Product innovation in post-retirement will be the next big thing in the superannuation industry, according to Paul Murphy, executive manager,
marketing and business development at UniSuper, but
Australia is lagging the rest of the world.
Speaking at Investment & Technology’sinaugural conference – ‘Post-Retirement Solutions for Super Funds: Strategies for Keeping Members in Retirement’ – in
Melbourne last month, Murphy said to get up to speed would require a new mindset and approach by fund executives and their service providers, and that not for- profit funds had an advantage as they could re-introduce some mutuality.
“The existing relationships with incumbent members mean distribution costs are lower for funds and they are also good at outsourcing. In addition this presents an opportunity for collaboration between funds as scale and capital will be needed,” he said. With some funds’ postretirement retention rates as low as 10 per cent, according to Andrew Whiley, national manager of marketing and distribution at Industry Fund Services, now is the time to act. (Incidentally he also said that some funds such as Telstra Super, LGSS and EISS had retention rates as high as 75 per cent).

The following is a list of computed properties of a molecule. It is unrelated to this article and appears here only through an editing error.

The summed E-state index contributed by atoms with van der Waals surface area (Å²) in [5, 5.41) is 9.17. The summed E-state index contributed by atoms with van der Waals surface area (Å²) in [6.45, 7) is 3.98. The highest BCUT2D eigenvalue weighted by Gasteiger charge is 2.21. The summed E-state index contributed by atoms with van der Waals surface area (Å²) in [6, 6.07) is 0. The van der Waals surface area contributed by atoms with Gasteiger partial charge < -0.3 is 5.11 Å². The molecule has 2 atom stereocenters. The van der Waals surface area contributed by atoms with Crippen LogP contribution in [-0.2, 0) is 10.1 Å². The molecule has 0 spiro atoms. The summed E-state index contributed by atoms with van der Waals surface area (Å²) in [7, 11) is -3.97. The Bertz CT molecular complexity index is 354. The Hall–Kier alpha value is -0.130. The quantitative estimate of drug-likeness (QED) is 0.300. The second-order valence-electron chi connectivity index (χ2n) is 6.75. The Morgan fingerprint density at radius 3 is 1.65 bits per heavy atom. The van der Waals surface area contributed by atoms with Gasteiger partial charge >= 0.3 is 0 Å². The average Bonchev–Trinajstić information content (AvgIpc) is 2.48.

“To keep members past the age of 60 you have to start at age 50,” he said. According to Murphy the strategic questions for funds to consider in product innovation in this space are: the changing demographics of the fund; whether they want to become =cradle-to-grave providers or remain pre-retirement specialists (the answer will be different for different funds); and whether they have the right skills or advisers internally; and what members really need in retirement. He suggested one option would be for funds to consider outsourcing and leveraging skills the same way they have in funds management.
“There is a gap in product and
Australia needs to be open to looking at other markets to address the issues,” he said. “The industry has to move together to find a solution, it might be time to reintroduce mutuality.” The traditional response to post-retirement needs, lifetime annuities, have been unpopular and underused in
Australia, as most consumers prefer not to put all their capital into a product producing modest returns.
Instead Murphy suggested a product that would give similar outcomes. This would require pooling longevity risk so a portion of the retirement lump sum is pooled on an opt-in basis, so the product allows for more certainty in early retirement and hedges longevity risk. In
addition he suggested bringing institutional risk techniques to the individual level via a guaranteed minimum benefits product like in the